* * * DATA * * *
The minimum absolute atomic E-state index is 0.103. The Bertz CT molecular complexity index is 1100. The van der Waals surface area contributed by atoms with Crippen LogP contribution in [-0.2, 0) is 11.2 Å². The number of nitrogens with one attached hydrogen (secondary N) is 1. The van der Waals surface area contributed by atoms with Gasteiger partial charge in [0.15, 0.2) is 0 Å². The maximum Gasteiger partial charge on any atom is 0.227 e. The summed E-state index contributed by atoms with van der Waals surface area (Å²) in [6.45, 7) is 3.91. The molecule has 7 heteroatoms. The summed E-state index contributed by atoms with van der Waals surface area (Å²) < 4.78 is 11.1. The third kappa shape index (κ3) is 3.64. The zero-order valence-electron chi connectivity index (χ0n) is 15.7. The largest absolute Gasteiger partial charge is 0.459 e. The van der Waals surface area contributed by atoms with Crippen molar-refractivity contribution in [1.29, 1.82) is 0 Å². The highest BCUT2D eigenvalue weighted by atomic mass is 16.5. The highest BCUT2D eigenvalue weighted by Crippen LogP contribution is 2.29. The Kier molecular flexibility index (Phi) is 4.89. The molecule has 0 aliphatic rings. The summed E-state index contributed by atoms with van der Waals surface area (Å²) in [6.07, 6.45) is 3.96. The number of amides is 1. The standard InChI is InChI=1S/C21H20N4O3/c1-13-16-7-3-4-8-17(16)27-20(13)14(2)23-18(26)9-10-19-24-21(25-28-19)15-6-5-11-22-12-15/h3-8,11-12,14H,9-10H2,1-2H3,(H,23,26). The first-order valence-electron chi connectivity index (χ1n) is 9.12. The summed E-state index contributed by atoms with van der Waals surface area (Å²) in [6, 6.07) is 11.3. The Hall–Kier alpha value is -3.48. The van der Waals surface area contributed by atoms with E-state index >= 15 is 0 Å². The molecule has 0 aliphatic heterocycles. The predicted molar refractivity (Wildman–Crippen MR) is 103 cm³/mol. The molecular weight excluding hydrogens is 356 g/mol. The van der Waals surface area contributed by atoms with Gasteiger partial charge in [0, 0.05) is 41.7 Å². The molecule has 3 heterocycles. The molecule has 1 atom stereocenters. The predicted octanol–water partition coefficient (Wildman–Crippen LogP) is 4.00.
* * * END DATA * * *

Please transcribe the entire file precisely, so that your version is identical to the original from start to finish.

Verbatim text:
The minimum absolute atomic E-state index is 0.103. The Bertz CT molecular complexity index is 1100. The van der Waals surface area contributed by atoms with Crippen LogP contribution in [-0.2, 0) is 11.2 Å². The number of nitrogens with one attached hydrogen (secondary N) is 1. The van der Waals surface area contributed by atoms with Gasteiger partial charge in [0.15, 0.2) is 0 Å². The maximum Gasteiger partial charge on any atom is 0.227 e. The summed E-state index contributed by atoms with van der Waals surface area (Å²) in [6.45, 7) is 3.91. The molecule has 7 heteroatoms. The summed E-state index contributed by atoms with van der Waals surface area (Å²) < 4.78 is 11.1. The third kappa shape index (κ3) is 3.64. The zero-order valence-electron chi connectivity index (χ0n) is 15.7. The largest absolute Gasteiger partial charge is 0.459 e. The van der Waals surface area contributed by atoms with Crippen molar-refractivity contribution in [1.29, 1.82) is 0 Å². The highest BCUT2D eigenvalue weighted by atomic mass is 16.5. The highest BCUT2D eigenvalue weighted by Crippen LogP contribution is 2.29. The Kier molecular flexibility index (Phi) is 4.89. The molecule has 0 aliphatic rings. The summed E-state index contributed by atoms with van der Waals surface area (Å²) in [6.07, 6.45) is 3.96. The number of amides is 1. The standard InChI is InChI=1S/C21H20N4O3/c1-13-16-7-3-4-8-17(16)27-20(13)14(2)23-18(26)9-10-19-24-21(25-28-19)15-6-5-11-22-12-15/h3-8,11-12,14H,9-10H2,1-2H3,(H,23,26). The first-order valence-electron chi connectivity index (χ1n) is 9.12. The summed E-state index contributed by atoms with van der Waals surface area (Å²) in [6, 6.07) is 11.3. The Hall–Kier alpha value is -3.48. The van der Waals surface area contributed by atoms with E-state index >= 15 is 0 Å². The molecule has 0 aliphatic heterocycles. The predicted molar refractivity (Wildman–Crippen MR) is 103 cm³/mol. The molecular weight excluding hydrogens is 356 g/mol. The van der Waals surface area contributed by atoms with Gasteiger partial charge in [0, 0.05) is 41.7 Å². The molecule has 3 heterocycles. The molecule has 1 atom stereocenters. The predicted octanol–water partition coefficient (Wildman–Crippen LogP) is 4.00.